The ruling clears the way for the case to be referred to the state attorney general's office for possible state civil charges and the possibility of being forced to pay compensatory and punitive damages.
The commission ruled the sign, which read "Public Swimming Pool, White Only," violated state housing discrimination laws, and dismissed landlord Jamie Hein's claim that it was simply a decorative antique.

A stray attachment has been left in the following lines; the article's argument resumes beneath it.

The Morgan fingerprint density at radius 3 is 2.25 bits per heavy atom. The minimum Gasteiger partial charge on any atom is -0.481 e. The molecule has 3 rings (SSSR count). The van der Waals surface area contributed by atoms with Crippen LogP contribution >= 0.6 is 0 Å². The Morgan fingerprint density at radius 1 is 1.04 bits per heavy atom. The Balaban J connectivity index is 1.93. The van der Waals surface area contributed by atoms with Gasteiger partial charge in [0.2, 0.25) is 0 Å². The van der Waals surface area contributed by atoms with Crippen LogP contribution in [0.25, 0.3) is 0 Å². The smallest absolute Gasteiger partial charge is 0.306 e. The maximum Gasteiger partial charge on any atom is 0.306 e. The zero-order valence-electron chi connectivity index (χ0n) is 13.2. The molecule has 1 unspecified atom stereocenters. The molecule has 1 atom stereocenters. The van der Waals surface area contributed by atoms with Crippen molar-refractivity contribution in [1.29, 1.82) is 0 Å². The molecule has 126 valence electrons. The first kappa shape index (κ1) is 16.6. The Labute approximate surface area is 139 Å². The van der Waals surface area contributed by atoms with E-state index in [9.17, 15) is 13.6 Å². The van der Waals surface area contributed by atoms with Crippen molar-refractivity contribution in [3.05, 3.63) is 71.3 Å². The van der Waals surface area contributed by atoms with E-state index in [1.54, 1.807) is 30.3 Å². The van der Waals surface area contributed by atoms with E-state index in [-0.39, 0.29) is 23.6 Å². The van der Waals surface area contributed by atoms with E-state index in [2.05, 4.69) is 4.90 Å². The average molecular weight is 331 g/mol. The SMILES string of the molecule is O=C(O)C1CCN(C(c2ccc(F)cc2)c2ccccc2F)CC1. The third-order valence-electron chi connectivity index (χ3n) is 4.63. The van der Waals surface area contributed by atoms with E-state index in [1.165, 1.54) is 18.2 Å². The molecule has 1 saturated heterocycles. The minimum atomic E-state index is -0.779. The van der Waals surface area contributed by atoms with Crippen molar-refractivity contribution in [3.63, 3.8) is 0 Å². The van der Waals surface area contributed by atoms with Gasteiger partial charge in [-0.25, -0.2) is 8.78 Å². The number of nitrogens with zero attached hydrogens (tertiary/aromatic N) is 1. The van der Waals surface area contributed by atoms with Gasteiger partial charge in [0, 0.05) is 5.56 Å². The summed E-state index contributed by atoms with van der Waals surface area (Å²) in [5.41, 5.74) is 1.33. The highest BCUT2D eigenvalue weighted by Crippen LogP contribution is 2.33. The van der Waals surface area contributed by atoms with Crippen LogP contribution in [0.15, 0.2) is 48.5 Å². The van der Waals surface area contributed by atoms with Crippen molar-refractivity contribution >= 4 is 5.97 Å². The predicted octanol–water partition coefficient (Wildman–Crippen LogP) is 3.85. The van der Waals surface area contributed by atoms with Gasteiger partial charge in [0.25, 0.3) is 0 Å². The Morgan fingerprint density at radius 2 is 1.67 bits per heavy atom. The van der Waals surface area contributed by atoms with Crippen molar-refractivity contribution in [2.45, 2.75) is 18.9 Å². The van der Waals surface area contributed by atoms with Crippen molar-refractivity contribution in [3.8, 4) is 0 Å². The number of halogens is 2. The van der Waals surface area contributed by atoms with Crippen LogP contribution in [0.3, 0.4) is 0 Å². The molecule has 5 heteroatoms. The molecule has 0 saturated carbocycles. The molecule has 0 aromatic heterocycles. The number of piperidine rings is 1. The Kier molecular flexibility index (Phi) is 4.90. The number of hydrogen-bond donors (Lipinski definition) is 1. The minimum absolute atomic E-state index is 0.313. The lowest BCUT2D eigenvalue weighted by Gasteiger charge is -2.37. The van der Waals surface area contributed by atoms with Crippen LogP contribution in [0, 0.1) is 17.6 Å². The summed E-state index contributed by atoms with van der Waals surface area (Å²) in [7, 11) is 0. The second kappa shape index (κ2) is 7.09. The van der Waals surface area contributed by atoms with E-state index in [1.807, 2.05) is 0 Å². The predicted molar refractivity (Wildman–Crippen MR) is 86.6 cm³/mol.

The commission's ruling followed a complaint by Michael Gunn, a former tenant who brought his 10-year-old biracial daughter to a Memorial Day weekend pool party on Hein's property attended by about 20 other guests.
Gunn said Hein later questioned him about the "chemicals" his daughter used in her hair and blamed the girl, the only non-Caucasian at the party, for making the pool water "cloudy."
Gunn told the commission that about a week later he saw the "white only" sign on the gate leading to the pool. He said he and his fiancé decided to move away immediately so "as not to expose my daughter to the sign and humiliation."
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